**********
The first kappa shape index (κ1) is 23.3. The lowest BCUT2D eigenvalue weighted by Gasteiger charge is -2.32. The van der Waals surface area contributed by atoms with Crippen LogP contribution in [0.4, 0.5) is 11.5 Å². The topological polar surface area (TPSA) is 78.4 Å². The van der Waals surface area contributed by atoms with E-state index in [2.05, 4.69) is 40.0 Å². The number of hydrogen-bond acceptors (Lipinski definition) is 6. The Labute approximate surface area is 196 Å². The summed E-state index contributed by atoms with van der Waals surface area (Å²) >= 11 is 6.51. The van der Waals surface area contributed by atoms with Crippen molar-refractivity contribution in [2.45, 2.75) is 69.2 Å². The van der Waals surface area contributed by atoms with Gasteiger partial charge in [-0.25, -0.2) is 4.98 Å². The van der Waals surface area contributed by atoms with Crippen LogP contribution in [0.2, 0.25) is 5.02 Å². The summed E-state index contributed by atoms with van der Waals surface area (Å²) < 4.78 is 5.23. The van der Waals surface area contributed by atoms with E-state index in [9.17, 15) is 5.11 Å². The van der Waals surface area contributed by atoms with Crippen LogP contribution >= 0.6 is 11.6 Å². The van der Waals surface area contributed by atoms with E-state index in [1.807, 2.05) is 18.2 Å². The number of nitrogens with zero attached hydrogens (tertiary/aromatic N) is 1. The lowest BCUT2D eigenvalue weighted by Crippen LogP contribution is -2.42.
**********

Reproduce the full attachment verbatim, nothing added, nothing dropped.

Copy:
The first kappa shape index (κ1) is 23.3. The lowest BCUT2D eigenvalue weighted by Gasteiger charge is -2.32. The van der Waals surface area contributed by atoms with Crippen LogP contribution in [0.4, 0.5) is 11.5 Å². The topological polar surface area (TPSA) is 78.4 Å². The van der Waals surface area contributed by atoms with E-state index in [2.05, 4.69) is 40.0 Å². The number of hydrogen-bond acceptors (Lipinski definition) is 6. The Labute approximate surface area is 196 Å². The summed E-state index contributed by atoms with van der Waals surface area (Å²) >= 11 is 6.51. The van der Waals surface area contributed by atoms with Crippen molar-refractivity contribution in [2.45, 2.75) is 69.2 Å². The van der Waals surface area contributed by atoms with Gasteiger partial charge in [-0.25, -0.2) is 4.98 Å². The van der Waals surface area contributed by atoms with Crippen LogP contribution in [0.2, 0.25) is 5.02 Å². The summed E-state index contributed by atoms with van der Waals surface area (Å²) < 4.78 is 5.23. The van der Waals surface area contributed by atoms with E-state index in [9.17, 15) is 5.11 Å². The van der Waals surface area contributed by atoms with Crippen LogP contribution >= 0.6 is 11.6 Å². The van der Waals surface area contributed by atoms with E-state index in [1.807, 2.05) is 18.2 Å². The number of nitrogens with zero attached hydrogens (tertiary/aromatic N) is 1. The lowest BCUT2D eigenvalue weighted by Crippen LogP contribution is -2.42.